Becoming a Gentleman

Adolescence, Chivalry, and Turn-of-the-Century Youth Movements

in Boyhood Studies
Kent Baxter California State University

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This article traces the intellectual and cultural history of the concept of chivalry, paying particular attention to its relationship with coming-of-age narratives, boyology, and theories of adolescent development. The concept of chivalry was central to the texts surrounding turn-of-the-twentieth-century youth movements, such as the Boy Scouts and the Knights of King Arthur. Chivalry, as it was constructed in these texts, became a way to contain cultural anxieties associated with a fear of modernity and, as a code of behavior, provided a path for youths to come of age, therefore containing concerns about the newly conceived and characteristically unstable developmental stage of adolescence.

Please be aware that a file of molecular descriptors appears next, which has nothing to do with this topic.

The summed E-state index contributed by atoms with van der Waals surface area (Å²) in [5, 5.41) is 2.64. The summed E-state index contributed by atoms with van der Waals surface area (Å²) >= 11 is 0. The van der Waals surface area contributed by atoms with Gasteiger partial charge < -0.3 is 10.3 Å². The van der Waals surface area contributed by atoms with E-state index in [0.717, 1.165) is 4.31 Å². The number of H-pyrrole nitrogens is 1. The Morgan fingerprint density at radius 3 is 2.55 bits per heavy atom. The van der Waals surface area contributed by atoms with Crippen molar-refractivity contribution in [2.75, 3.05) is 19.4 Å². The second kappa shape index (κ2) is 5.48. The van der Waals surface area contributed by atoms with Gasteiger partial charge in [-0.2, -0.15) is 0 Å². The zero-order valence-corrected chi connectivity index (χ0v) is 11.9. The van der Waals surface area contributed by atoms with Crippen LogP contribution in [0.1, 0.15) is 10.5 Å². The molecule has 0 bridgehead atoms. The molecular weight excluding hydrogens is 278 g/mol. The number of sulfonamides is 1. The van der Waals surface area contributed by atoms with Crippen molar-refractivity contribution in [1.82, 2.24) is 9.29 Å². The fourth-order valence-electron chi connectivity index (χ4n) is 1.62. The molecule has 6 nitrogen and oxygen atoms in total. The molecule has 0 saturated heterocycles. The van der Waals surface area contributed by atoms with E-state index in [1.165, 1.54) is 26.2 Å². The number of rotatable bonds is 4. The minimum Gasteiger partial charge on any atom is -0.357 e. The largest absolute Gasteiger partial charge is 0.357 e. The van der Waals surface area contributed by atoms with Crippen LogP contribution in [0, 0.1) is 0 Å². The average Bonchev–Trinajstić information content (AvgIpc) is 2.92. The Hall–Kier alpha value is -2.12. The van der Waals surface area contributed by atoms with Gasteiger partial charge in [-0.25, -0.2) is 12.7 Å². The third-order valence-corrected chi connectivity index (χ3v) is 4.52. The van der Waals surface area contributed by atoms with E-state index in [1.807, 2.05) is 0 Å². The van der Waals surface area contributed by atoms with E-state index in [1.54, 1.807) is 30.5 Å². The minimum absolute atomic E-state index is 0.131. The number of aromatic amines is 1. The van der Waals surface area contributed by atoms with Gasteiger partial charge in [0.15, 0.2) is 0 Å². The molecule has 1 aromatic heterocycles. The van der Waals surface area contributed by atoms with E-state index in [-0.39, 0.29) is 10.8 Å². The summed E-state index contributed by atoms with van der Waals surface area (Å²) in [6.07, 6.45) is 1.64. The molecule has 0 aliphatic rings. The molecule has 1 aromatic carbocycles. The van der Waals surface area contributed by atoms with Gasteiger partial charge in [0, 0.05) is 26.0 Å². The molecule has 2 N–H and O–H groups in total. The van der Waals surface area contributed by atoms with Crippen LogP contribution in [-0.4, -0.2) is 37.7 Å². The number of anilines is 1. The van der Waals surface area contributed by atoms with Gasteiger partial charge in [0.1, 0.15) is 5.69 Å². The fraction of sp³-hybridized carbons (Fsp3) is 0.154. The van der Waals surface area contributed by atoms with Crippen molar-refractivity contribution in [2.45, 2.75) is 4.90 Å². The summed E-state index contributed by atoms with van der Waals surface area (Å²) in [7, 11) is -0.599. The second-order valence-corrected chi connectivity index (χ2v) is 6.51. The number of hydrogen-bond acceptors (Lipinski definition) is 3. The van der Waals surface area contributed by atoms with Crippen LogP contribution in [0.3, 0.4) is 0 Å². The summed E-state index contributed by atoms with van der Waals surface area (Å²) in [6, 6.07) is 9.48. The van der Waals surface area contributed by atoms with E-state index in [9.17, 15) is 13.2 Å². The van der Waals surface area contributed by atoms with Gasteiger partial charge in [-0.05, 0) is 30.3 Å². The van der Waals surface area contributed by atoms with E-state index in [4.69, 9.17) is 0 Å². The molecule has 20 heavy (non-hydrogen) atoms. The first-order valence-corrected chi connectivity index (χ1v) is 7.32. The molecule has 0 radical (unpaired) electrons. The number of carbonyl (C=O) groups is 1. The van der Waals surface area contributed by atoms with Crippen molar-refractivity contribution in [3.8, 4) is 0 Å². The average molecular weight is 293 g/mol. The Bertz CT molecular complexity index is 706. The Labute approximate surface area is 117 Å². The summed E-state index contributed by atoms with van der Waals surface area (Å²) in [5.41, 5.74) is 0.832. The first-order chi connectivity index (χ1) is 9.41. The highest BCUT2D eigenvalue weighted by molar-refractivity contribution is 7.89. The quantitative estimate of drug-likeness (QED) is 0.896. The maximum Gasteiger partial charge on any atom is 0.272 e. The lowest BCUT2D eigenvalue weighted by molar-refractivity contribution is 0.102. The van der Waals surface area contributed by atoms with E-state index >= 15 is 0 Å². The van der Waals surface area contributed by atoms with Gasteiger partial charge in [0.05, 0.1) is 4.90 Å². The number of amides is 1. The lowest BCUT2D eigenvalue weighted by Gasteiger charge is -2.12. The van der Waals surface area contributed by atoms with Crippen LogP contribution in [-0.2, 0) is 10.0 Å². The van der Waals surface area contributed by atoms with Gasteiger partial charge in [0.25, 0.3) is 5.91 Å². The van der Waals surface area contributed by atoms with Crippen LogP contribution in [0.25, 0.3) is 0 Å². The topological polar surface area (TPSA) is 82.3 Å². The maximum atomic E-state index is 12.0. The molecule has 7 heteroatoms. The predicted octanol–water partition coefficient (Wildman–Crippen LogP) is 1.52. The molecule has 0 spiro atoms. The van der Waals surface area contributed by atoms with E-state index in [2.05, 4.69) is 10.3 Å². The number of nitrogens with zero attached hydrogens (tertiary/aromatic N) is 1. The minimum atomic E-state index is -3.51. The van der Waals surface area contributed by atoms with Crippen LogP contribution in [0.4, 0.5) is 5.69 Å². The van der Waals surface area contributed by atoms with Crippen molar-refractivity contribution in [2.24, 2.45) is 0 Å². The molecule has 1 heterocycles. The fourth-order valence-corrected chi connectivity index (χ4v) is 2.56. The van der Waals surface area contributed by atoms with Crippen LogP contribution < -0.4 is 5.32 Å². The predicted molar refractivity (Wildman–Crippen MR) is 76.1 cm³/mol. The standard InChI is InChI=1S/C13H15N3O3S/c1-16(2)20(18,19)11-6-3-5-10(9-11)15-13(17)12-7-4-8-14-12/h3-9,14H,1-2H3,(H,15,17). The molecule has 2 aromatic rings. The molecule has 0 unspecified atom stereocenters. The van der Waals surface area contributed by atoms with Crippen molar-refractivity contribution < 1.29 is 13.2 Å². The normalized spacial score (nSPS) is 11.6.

Contributor Notes

Kent Baxter is Professor and Chair of the Department of English at California State University Northridge where he teaches children’s literature, young adult literature, and age studies. He is the author of The Modern Age: Turn-of-the-Century American Culture and the Invention of Adolescence (University of Alabama Press, 2008) and the editor of Critical Insights: Coming of Age (Salem Press, 2013). E-mail:

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